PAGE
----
US Government has made out a policy paper for global electronic commerce, entitled 'A Framework for Global Electronic Commerce'. This paper def‌ines strategies to help accelerate the growth of Global Commerce through the Internet. As a part of this policy paper, US Government has taken upon itself the initiative, to permit companies to export encryption products using 56-bit Data Encryption Standards (DES) or equal algorithm.

No essential lengths or algorithm restrictions have been imposed on the export of key recovery products. Nevertheless, such key recovery products would enable Government access to encrypted data, collected during legally authorised crime investigations. Domestic use of key recovery will be voluntary; any American will remain free to use any encryption system domestically.

(c) Initiatives by the European Union

The European Commission has launched a Study on the Legal Aspects of Digital Signatures. The study when completed, will spell out an overview of the policies of the European Union. The study is also supposed to provide an insight into the existing rules, regulations, and de facto practices concerning digital signatures and enable envisage new rules, regulations and practices among the Members of the EUs and its main trading partners.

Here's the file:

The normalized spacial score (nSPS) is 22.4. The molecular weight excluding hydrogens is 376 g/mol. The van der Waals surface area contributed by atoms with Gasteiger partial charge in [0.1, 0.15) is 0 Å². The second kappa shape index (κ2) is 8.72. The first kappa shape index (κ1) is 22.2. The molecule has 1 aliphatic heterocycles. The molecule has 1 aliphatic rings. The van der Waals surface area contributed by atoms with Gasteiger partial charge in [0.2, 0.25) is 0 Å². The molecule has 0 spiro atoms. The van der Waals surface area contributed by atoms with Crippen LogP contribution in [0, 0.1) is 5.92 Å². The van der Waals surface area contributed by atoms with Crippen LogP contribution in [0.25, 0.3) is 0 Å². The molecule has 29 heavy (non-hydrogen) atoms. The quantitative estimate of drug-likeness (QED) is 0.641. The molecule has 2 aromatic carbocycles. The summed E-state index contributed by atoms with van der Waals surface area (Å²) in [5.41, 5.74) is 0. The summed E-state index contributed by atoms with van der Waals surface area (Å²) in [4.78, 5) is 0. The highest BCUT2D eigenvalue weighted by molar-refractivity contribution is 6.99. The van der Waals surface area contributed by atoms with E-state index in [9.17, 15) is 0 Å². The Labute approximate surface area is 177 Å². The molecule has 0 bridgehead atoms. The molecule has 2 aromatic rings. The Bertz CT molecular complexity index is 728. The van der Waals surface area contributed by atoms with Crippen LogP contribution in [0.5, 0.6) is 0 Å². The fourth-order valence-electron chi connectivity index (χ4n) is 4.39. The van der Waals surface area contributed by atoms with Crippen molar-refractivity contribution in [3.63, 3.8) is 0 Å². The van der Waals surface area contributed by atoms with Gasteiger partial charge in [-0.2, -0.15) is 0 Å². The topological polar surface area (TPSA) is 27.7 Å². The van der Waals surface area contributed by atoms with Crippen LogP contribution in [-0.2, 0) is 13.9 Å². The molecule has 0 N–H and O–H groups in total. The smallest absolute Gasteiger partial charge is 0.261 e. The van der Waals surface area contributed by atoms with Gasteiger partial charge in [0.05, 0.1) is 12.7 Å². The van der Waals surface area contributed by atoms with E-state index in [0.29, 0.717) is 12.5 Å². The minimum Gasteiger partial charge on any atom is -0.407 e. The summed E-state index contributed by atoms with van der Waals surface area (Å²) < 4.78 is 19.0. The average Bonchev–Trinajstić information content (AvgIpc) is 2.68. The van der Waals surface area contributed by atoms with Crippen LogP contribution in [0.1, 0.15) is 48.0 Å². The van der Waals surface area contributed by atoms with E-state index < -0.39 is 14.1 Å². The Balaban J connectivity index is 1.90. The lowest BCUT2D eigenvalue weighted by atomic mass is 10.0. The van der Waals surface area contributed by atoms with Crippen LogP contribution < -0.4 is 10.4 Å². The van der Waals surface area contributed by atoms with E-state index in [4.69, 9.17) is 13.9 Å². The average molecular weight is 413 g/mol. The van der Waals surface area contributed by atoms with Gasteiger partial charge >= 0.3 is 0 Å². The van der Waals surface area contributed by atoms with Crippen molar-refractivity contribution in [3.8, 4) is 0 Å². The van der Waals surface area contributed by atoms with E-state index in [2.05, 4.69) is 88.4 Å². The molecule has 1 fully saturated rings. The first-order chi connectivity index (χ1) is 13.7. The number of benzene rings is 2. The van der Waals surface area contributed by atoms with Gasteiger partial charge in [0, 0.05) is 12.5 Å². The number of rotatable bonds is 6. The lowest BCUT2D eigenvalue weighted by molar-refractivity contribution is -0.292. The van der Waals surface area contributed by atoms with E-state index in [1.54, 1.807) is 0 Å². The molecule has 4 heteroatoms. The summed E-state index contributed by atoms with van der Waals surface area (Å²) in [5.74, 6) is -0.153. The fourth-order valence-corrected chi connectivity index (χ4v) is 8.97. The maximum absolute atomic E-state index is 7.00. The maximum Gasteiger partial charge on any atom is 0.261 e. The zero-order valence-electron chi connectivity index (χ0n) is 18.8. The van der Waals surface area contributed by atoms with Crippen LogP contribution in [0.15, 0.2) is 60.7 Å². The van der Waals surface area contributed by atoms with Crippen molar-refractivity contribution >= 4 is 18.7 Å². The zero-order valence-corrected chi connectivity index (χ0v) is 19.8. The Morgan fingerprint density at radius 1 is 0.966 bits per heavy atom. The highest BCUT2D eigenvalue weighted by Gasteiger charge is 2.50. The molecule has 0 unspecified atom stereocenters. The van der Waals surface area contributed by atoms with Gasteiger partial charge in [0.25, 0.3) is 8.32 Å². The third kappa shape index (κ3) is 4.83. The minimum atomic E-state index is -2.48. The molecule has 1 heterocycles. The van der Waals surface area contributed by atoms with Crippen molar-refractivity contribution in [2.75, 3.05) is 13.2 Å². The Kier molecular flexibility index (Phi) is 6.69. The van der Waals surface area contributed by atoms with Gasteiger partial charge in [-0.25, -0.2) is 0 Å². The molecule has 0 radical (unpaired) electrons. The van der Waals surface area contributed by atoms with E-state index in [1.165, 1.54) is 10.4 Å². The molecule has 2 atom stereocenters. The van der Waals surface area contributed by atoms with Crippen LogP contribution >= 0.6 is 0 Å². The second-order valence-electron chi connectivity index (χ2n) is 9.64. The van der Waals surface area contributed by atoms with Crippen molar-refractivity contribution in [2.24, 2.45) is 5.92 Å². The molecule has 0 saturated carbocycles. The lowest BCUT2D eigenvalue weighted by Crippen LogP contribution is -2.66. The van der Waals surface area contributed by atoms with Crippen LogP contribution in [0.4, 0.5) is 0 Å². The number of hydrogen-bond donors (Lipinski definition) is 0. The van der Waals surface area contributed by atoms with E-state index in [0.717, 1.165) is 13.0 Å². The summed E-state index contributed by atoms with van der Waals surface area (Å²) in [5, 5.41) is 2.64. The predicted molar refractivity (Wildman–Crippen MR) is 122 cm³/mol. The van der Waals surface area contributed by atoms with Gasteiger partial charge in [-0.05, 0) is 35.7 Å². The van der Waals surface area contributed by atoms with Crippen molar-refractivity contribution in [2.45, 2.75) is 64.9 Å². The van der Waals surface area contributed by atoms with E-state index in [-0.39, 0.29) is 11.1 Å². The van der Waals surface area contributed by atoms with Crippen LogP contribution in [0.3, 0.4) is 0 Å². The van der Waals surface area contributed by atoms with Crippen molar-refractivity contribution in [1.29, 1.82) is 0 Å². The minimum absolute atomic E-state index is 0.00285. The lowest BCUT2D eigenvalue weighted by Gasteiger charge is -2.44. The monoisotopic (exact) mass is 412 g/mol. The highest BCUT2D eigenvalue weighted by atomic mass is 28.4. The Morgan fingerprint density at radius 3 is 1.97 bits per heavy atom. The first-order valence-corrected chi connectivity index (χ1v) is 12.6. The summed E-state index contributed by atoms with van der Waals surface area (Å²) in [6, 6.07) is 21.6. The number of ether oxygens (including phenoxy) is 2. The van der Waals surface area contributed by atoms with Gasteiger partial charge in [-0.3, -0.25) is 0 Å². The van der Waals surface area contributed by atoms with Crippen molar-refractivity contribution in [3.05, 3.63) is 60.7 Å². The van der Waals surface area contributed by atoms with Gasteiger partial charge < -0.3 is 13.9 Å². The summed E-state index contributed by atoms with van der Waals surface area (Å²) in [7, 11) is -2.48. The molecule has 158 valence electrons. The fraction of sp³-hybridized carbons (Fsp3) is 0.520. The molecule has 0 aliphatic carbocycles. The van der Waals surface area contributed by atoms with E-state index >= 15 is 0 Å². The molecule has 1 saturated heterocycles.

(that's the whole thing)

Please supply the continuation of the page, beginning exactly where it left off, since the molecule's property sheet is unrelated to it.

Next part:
(d) Initiatives by the G-7 Countries

The Information Technology Association of Canada, the European Association of Business Machines and Information Technology Industry (EUROBIT), the Japan Electronic Industry Development Association (JEIDA) and the Information Technology Industry Council of the United States have jointly identif‌ied 'Data Security and Privacy‘ as the most important parameters upon which the Global Information Infrastructure (GII) should be built. This factor has been pointed out in a paper prepared in January 1995 in connection with a meeting of the Group of Seven countries (Canada, France, Germany, Italy, Japan, United Kingdom and United States). The paper emphasized that effective implementation of GII will necessarily require use of Cryptographic technology. The paper prepared by G-7 countries suggests the following:

  • Governments, industry and users must agree on the cryptographic techniques and products to be used in the Global Information Infrastructure. There should be consensus on the procedure for verifying that these techniques/products conform to the standards so agreed.

  • The agreed techniques and the agreed verif‌ication procedures must be made public.

  • The agreed techniques must be based on private sector-led, voluntary international standards arrived at by consensus.

  • The products conforming to the agreed techniques should be free from import controls, legal restrictions on its use, licencing restrictions

  • The products conforming to the agreed techniques should be exportable to all countries, except those which are subject to UN embargo and

  • Users and suppliers of products conforming to the agreed techniques should be free to make technical and economic choices about modes of implementation and operation. The choice of suitable hardware and software should also be allowed.